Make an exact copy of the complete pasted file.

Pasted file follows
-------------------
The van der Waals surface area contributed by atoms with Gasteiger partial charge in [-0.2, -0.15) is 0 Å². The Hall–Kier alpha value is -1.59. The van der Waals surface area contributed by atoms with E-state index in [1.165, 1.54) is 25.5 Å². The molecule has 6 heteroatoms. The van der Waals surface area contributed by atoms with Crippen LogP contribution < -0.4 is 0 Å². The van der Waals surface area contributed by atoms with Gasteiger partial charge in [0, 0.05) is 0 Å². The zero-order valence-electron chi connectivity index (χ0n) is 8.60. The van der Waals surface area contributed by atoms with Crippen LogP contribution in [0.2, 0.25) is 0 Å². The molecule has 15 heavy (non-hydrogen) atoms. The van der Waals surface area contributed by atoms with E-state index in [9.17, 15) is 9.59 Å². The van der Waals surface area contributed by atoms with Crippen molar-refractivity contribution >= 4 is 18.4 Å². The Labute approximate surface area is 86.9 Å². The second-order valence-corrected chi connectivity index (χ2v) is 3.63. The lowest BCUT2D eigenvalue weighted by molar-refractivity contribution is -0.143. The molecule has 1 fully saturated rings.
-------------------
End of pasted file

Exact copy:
The van der Waals surface area contributed by atoms with Gasteiger partial charge in [-0.2, -0.15) is 0 Å². The Hall–Kier alpha value is -1.59. The van der Waals surface area contributed by atoms with E-state index in [1.165, 1.54) is 25.5 Å². The molecule has 6 heteroatoms. The van der Waals surface area contributed by atoms with Crippen LogP contribution < -0.4 is 0 Å². The van der Waals surface area contributed by atoms with Gasteiger partial charge in [0, 0.05) is 0 Å². The zero-order valence-electron chi connectivity index (χ0n) is 8.60. The van der Waals surface area contributed by atoms with Crippen LogP contribution in [0.2, 0.25) is 0 Å². The molecule has 15 heavy (non-hydrogen) atoms. The van der Waals surface area contributed by atoms with E-state index in [9.17, 15) is 9.59 Å². The van der Waals surface area contributed by atoms with Crippen molar-refractivity contribution >= 4 is 18.4 Å². The Labute approximate surface area is 86.9 Å². The second-order valence-corrected chi connectivity index (χ2v) is 3.63. The lowest BCUT2D eigenvalue weighted by molar-refractivity contribution is -0.143. The molecule has 1 fully saturated rings.